http://www.theinquirer.net/gb/inquirer/news/2007/12/06/seagate-snubs-linux
:rolleyes:

koleoptero
December 7th, 2007, 01:01 PM
I have bought an external My Book 320GB, but usb, and I gave it a nice low level format the moment I plugged it in to remove all the useless files it had by default, so no problems like those. I always prefer usb external drives to anything else.

OffHand
December 7th, 2007, 01:28 PM
I just bought a My Book drive the other day. It mounts as a generic HD. What is the fuzz about? Is it an application or something that comes with the drive?

gn2
December 7th, 2007, 03:33 PM
I will avoid them from now on by principle.

Have you looked at getting a Linksys NSLU2 "Slug" ?

http://en.wikipedia.org/wiki/NSLU2
http://www.linksys.com/servlet/Satellite?childpagename=US%2FLayout&packedargs=c%3DL_Product_C2%26cid%3D1118334819312&pagename=Linksys%2FCommon%2FVisitorWrapper
http://www.nslu2-linux.org/

akiratheoni
December 7th, 2007, 03:46 PM
number one reason to not buy western digital? seagate. better drives, better price.

That's interesting, I got an 500GB internal Seagate from Best Buy before I got my WD, and it was DOA... after I pretty much wasted my time with it, I was able to get a refund and get the WD and I haven't looked back since.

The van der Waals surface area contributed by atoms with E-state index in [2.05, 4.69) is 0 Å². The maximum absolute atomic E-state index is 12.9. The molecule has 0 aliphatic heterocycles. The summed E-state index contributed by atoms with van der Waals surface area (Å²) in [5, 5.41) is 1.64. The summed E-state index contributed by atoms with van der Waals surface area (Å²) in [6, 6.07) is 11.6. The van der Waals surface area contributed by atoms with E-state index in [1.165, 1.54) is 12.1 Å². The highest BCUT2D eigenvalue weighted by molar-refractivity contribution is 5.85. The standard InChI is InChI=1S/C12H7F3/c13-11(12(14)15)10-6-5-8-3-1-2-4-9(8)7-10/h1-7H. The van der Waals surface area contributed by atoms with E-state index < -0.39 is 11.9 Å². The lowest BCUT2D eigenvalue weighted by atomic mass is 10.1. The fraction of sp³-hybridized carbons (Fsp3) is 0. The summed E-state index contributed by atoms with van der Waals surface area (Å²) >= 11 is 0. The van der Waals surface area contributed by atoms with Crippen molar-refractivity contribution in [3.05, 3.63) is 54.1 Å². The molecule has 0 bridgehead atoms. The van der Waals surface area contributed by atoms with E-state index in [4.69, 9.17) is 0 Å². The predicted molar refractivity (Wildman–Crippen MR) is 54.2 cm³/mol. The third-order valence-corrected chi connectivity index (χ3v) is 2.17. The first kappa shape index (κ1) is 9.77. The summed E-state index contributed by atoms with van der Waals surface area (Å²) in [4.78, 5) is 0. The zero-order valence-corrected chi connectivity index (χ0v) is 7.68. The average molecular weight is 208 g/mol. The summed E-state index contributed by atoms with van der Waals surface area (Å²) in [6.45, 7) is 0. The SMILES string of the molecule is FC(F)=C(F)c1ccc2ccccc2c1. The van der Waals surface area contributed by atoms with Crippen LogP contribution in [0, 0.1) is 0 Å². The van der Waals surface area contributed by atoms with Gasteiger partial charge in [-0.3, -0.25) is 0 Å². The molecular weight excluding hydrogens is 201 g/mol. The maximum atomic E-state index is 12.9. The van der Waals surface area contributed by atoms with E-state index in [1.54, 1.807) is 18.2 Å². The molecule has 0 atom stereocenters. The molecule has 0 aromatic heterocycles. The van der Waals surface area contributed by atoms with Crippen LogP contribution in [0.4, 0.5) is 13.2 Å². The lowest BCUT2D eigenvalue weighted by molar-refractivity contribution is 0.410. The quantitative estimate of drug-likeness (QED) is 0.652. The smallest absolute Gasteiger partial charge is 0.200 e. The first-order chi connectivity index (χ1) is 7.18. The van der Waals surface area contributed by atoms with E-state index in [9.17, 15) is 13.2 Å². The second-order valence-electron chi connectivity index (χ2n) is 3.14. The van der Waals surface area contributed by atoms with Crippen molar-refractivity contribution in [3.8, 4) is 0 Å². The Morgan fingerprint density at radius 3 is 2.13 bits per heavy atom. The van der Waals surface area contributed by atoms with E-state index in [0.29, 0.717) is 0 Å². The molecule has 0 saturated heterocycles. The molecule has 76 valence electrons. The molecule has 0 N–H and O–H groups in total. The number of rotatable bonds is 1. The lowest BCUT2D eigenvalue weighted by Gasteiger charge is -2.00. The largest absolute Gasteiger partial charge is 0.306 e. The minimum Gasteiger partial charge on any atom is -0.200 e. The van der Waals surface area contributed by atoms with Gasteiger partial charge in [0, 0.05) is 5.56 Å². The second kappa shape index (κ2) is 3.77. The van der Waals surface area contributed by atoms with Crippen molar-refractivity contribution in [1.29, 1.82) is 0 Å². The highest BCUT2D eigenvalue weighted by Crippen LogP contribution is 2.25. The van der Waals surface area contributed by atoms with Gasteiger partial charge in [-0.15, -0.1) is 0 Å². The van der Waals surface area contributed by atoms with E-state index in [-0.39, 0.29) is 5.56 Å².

mips
December 7th, 2007, 03:57 PM
Nothing wrong with WD hard drives.

Why would you install the client software in the first place ?
You also have the option to go the SAMBA route with no hassles.

public_void
December 7th, 2007, 04:04 PM
Have a WD 320GB External hard drive, came formatted in FAT32. Works perfectly as a common storage between Windows and Linux.

ryanVickers
December 7th, 2007, 04:45 PM
just so everyone knows, Seagate now owns so many other companies, like for example, Maxtor ;)

toupeiro
December 7th, 2007, 05:04 PM
just so everyone knows, Seagate now owns so many other companies, like for example, Maxtor ;)